Pivotal Text: Gone With the Wind


In Shelley Fisher Fishkin’s Lighting Out For the Territory, she dissects the various, and sometimes troubling, representations of Mark Twain’s life and work.  While Twain is certainly a unique character, the phenomenon of tweaking the works of American authors to create a mythology is not specific to him.  Margaret Mitchell, through her only novel Gone With the Wind, draws an easy comparison to Twain, from her Southern roots to the issues of race and slavery. However, by remaining true to the novel’s text, it has enabled Atlanta and it’s countryside to continue its worship of a civilization that is literally “gone with the wind.”

Margaret Mitchell hailed from Atlanta, which would come to be one of the major settings of Gone With the Wind.  The city, as well as neighboring Clayton County, have embraced both the book and the film’s popularity as a major draw to tourists.  In Atlanta, one can visit the Margaret Mitchell House and Museum, which allows fans to see where she wrote the novel and interact with some movie memorabilia, including the front door of Tara.  Mitchell’s untimely death in 1949 also lends some backstory to the Atlanta setting.  She was struck by a car on Peachtree Street and killed.  She was working on a second novel, but the unfinished work begs the question “What if…?”  
Clayton County, which is a few miles outside of downtown Atlanta, was declared the official home of Tara by Mitchell’s descendants.  In both locations, one can get guided tours of the sites from women in hoop skirts and period attire, but there is scant reference to the slave culture that Mitchell illustrates in her novel.
Thematically, the novel taps into a number of ideas that run through the American fabric.  First, the Confederacy’s defeat in the Civil War lead to the South looking at its past in a mythological way.  The “great” South had been literally burned to the ground, and many southerners sought to glorify the region’s past.  Gone With the Wind is a part of that tradition.  The O’Haras and the Wilkes reflect the qualities of the Old South that many wanted to preserve.  The fictional families had cultivated spacious and successful plantations, and their only downfall came with the War and Sherman’s March to the Sea.  Extending from this idea is the idea of the frontier.  Scarlett’s father says at the beginning of the novel and film that the only important thing is land, as “it is the only thing that lasts.”  The American Dream of owning land and a home is something that the O’Haras struggle with throughout the novel.  Scarlett’s final proclamation is that she will return to Tara, which represents her past, present, and future.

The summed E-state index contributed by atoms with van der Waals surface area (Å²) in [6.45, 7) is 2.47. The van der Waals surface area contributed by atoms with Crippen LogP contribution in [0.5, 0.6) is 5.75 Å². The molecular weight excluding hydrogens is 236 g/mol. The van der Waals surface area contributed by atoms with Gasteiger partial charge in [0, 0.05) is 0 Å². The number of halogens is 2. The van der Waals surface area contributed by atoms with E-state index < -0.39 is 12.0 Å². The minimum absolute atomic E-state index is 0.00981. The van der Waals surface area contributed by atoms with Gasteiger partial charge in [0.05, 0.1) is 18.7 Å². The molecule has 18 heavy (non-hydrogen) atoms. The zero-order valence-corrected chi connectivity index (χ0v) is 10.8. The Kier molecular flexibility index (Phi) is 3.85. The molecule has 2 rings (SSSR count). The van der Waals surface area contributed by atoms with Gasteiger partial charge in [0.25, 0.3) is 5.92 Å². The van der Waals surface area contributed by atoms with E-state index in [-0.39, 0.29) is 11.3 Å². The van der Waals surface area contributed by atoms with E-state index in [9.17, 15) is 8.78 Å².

Gone With the Wind has certainly inspired a number of conversations concerning the role of blacks in the film and book.  The slaves, most prominently Mammy, Big Sam, and Prissy, fall into a number of stereotypical depictions of slaves and freed blacks.  It is doubtful that these characters populate the historical homes and sites of Atlanta and Clayton County.  This is similar to Jim’s treatment in Hannibal, Missouri.  Because slavery is an embarrassment to the nation, discussion of the practice is swept under the proverbial rug.  
There are numerous texts that have entered the American imagination and created a home for themselves there, sometimes causing the creation of a mythology around the text and its subject.  Gone With the Wind, along with the works of Mark Twain, are some popular examples, but there are many more that fit the criteria.  Representation of certain historical ideas, such as slavery, can be very complicated in a historical or tourist setting, which raises questions on how to deal with them in a sensitive manner.  

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